Irregular Heartbeat can be treated with Blood Thinners
The American Academy of Neurology (ANN) has updated its guidelines regarding heart health. The latest guidelines state that for people with an irregular heartbeat, taking blood thinners could reduce their risk of stroke. The experts stressed that this guideline is very important for people with an irregular heartbeat who have already suffered a stroke or mini-stroke.
"The World Health Organization has determined that atrial fibrillation is nearing epidemic proportions, affecting 0.5 percent of the population worldwide," said lead author Antonio Culebras, MD, of SUNY Upstate Medical University in Syracuse, NY, and a Fellow of the American Academy of Neurology in a press release.
According to the academy, irregular heartbeat, medically known as atrial fibrillation, is tied to stroke risk because this condition causes the blood in the heart's upper chambers to remain stationary, which can lead to the formation of clots. The clots can then move out of the heart and travel up to the brain where a stroke could occur. The ANN reports that roughly five percent of people with atrial fibrillation have a high risk of suffering from a stroke if their condition is left untreated.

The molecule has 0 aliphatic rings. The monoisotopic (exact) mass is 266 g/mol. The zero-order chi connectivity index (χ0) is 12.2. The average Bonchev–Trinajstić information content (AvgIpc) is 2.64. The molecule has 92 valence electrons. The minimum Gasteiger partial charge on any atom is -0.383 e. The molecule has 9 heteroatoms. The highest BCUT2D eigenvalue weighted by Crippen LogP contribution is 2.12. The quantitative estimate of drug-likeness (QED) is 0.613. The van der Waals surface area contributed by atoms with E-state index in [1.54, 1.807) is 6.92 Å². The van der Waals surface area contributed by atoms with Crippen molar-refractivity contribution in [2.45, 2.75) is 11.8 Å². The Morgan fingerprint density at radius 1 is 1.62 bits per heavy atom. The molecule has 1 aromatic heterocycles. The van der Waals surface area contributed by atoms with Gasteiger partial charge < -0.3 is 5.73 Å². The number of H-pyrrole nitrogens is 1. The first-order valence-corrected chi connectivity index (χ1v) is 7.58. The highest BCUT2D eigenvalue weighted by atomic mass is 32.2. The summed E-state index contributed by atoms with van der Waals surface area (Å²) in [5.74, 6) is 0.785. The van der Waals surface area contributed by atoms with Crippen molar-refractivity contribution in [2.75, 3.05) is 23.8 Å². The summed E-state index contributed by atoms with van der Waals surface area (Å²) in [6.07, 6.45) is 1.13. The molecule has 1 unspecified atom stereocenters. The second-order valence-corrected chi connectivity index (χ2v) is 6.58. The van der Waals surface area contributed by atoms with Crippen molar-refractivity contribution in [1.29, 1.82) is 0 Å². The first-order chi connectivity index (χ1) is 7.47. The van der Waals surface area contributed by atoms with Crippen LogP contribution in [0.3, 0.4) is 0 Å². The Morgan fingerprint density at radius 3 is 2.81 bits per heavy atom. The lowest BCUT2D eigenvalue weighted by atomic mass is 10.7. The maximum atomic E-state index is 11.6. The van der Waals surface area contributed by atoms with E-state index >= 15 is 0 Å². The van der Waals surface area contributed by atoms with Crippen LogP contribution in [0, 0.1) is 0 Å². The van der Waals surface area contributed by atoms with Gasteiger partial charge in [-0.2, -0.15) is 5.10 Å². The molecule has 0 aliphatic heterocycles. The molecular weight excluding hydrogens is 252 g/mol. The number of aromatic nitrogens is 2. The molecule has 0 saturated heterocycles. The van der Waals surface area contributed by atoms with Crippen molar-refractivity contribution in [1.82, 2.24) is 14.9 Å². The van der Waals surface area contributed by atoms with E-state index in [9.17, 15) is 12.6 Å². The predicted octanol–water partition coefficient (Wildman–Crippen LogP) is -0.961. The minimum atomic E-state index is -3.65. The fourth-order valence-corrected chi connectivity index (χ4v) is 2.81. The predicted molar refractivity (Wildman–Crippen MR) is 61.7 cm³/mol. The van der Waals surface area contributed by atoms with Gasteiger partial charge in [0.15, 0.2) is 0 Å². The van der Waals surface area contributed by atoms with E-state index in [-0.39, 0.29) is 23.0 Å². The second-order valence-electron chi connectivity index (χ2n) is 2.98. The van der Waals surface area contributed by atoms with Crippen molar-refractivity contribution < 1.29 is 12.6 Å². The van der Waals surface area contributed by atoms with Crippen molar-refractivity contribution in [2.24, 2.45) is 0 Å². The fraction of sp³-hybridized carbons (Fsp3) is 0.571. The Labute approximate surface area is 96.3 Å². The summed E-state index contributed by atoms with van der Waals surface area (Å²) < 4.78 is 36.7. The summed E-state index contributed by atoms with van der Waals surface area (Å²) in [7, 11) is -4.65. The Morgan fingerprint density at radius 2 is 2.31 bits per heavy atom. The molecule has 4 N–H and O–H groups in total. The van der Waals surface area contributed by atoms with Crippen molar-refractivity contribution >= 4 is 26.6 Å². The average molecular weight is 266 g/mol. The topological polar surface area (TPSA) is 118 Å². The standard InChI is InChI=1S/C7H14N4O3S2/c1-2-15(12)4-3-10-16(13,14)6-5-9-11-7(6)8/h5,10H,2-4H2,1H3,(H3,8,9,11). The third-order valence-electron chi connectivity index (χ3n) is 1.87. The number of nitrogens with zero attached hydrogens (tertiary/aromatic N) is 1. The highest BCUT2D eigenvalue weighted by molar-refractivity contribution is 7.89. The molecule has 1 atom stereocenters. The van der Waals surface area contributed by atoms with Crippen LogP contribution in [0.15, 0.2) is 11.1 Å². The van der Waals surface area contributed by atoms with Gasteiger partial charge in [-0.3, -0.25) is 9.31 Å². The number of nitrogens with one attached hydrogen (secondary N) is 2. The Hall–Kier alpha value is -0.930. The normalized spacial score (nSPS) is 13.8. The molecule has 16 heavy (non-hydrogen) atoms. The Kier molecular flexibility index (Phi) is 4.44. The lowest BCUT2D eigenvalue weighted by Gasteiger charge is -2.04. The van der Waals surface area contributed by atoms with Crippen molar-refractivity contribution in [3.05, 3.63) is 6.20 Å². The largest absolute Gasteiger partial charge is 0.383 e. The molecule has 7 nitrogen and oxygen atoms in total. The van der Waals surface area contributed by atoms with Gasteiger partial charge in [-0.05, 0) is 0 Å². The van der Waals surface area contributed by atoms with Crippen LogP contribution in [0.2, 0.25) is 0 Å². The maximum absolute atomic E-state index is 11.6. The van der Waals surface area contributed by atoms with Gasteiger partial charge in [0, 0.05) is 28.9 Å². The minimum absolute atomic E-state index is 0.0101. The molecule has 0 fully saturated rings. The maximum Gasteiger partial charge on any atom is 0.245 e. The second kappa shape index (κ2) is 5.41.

In the updated guidelines, the ANN recommends blood thinners, also known as anticoagulants, for people with atrial fibrillation because these types of medication have been known to be very effective in preventing stroke. Since 1998, which was when the last set of guidelines were published, there have been new blood thinners such as dabigatran (Pradaxa), rivaroxaban (Xarelto) and apixaban (Eliquis), which are more effective than other kinds of blood thinners. The latest guidelines are updated to include these drug options.
"Of course, doctors will need to consider the individual patient's situation in making a decision whether or not to use anticoagulants, and which one to use, as the risks and benefits can vary for each person," Dr. Culebras said reported by WebMD.
Since blood thinners have been known to cause bleeding, the agency recommends patients to take them under strict medical supervision. The study was published in Neurology.